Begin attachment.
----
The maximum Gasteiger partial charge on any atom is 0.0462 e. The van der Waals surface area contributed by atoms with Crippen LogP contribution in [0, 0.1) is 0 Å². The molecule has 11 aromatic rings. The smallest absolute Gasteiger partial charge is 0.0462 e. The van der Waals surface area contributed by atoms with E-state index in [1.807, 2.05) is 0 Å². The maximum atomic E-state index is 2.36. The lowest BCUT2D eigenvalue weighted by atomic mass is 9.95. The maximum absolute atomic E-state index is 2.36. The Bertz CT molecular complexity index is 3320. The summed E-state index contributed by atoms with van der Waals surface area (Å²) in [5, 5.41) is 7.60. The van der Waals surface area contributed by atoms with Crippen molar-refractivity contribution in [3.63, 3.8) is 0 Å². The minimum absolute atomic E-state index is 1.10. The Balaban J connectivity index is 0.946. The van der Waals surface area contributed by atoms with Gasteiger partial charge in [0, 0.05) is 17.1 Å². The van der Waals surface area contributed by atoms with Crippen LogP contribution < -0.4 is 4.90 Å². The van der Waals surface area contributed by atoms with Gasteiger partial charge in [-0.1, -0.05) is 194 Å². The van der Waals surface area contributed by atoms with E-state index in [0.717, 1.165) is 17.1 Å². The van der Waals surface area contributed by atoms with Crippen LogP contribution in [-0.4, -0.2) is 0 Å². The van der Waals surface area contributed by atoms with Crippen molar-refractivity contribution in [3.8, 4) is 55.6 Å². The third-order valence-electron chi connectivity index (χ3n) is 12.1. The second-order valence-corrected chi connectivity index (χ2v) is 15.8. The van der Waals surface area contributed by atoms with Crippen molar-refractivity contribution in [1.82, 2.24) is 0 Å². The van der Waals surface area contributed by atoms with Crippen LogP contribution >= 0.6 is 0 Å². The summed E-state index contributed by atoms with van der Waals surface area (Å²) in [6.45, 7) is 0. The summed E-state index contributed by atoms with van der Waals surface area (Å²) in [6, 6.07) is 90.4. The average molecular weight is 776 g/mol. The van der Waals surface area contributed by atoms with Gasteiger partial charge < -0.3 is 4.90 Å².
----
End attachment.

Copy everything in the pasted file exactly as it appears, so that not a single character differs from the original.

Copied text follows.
The maximum Gasteiger partial charge on any atom is 0.0462 e. The van der Waals surface area contributed by atoms with Crippen LogP contribution in [0, 0.1) is 0 Å². The molecule has 11 aromatic rings. The smallest absolute Gasteiger partial charge is 0.0462 e. The van der Waals surface area contributed by atoms with E-state index in [1.807, 2.05) is 0 Å². The maximum atomic E-state index is 2.36. The lowest BCUT2D eigenvalue weighted by atomic mass is 9.95. The maximum absolute atomic E-state index is 2.36. The Bertz CT molecular complexity index is 3320. The summed E-state index contributed by atoms with van der Waals surface area (Å²) in [5, 5.41) is 7.60. The van der Waals surface area contributed by atoms with Crippen molar-refractivity contribution in [3.63, 3.8) is 0 Å². The minimum absolute atomic E-state index is 1.10. The Balaban J connectivity index is 0.946. The van der Waals surface area contributed by atoms with Gasteiger partial charge in [0, 0.05) is 17.1 Å². The van der Waals surface area contributed by atoms with Crippen LogP contribution < -0.4 is 4.90 Å². The van der Waals surface area contributed by atoms with Gasteiger partial charge in [-0.1, -0.05) is 194 Å². The van der Waals surface area contributed by atoms with E-state index in [0.717, 1.165) is 17.1 Å². The van der Waals surface area contributed by atoms with Crippen LogP contribution in [-0.4, -0.2) is 0 Å². The van der Waals surface area contributed by atoms with Crippen molar-refractivity contribution in [3.8, 4) is 55.6 Å². The third-order valence-electron chi connectivity index (χ3n) is 12.1. The second-order valence-corrected chi connectivity index (χ2v) is 15.8. The van der Waals surface area contributed by atoms with Crippen molar-refractivity contribution in [1.82, 2.24) is 0 Å². The van der Waals surface area contributed by atoms with Crippen LogP contribution >= 0.6 is 0 Å². The summed E-state index contributed by atoms with van der Waals surface area (Å²) in [6.45, 7) is 0. The summed E-state index contributed by atoms with van der Waals surface area (Å²) in [6, 6.07) is 90.4. The average molecular weight is 776 g/mol. The van der Waals surface area contributed by atoms with Gasteiger partial charge < -0.3 is 4.90 Å².